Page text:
1. Mary Post author

      I’m so sorry! *fixes all the things*

      (I know what happened actually: I was writing this too soon after reading a Pratchett novel with a “Petty” surname.)

  7. G

    Yes, we do have to fight the same battles over and over again. So many of these issues like ‘how many women in open source’ and the misogynist BS that they stir up are issues I thought we had settled back in the 70’s. I expect Hopper’s generation thought they had been settled in the 40’s and were shocked to find their progress reversed in the 50’s.

  8. Eivind Kjørstad

    For added bonus, pay attention to that subset of geeks who go

    a) There’s no women in technology – ‘cos its too hard for ’em

    and simultaneously:

    b) It’s not true that male geeks are generally losers on the dating-front, infact there’s plenty of women in technology.

    Met atleast 3 guys who managed to argue both – without seeing the contradiction.

  9. Kea

    Well, I’m in my 40s (an unemployed female Theoretical Physicist) and definitely feeling pretty invisible right now. With regard to the Women Geek Debut, I think we’re talking long wavelengths here. After all, the Powers That Be don’t want anyone actually remembering the last time the groundhog popped up. In my field, we’ve been through a few cycles of “oh, how cute, some women do Real Physics – but of course there aren’t many of them! Hah, freaks!” and we’re still some way off getting to an actual “oh, they’re here” phase.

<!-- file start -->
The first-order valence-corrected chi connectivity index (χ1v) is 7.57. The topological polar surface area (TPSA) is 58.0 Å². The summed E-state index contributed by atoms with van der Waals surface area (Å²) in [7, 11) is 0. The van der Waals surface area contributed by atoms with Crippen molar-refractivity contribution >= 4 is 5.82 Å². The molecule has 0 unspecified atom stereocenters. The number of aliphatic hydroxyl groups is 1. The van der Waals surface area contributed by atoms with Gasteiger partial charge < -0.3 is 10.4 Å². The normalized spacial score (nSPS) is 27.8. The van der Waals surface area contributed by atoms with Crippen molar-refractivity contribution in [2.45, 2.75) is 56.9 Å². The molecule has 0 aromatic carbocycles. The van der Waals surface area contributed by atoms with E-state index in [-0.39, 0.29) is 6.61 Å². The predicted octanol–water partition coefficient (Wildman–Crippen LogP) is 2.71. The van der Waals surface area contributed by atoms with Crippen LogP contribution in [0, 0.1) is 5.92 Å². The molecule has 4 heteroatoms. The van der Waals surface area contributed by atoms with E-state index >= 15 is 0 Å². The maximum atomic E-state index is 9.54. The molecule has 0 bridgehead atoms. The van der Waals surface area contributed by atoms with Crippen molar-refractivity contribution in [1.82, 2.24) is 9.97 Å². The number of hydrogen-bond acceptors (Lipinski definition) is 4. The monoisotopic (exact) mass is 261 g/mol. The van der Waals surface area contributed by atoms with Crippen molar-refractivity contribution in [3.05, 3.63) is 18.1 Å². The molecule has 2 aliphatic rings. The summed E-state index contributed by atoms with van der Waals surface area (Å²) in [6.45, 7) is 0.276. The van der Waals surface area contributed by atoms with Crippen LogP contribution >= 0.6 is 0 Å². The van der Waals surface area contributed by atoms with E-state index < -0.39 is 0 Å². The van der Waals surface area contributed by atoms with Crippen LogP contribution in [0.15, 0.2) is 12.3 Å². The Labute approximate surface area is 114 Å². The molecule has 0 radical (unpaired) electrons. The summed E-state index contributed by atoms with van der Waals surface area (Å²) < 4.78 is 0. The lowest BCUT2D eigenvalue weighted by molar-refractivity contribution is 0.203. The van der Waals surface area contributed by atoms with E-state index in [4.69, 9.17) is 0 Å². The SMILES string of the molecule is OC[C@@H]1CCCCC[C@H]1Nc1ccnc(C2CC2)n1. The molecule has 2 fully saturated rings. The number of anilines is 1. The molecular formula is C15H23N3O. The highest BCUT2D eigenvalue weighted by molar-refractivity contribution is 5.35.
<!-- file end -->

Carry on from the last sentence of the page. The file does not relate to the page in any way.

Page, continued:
10. KevinL

    The only geeky field I’ve encountered that appears to feature women in key roles is modern astronomy as reported by _Astronomy_ magazine. They have a section every month highlighting the work of various individual researchers including background about how/why that scientist got interested in those problems that often is “I’ve always been interested in space since I was a young boy/girl”. I’ve been subscribed for a couple years and they have done a very good job showing a wide variety of people all over the world being interested. That said – most (all?) of their regular columnists are men.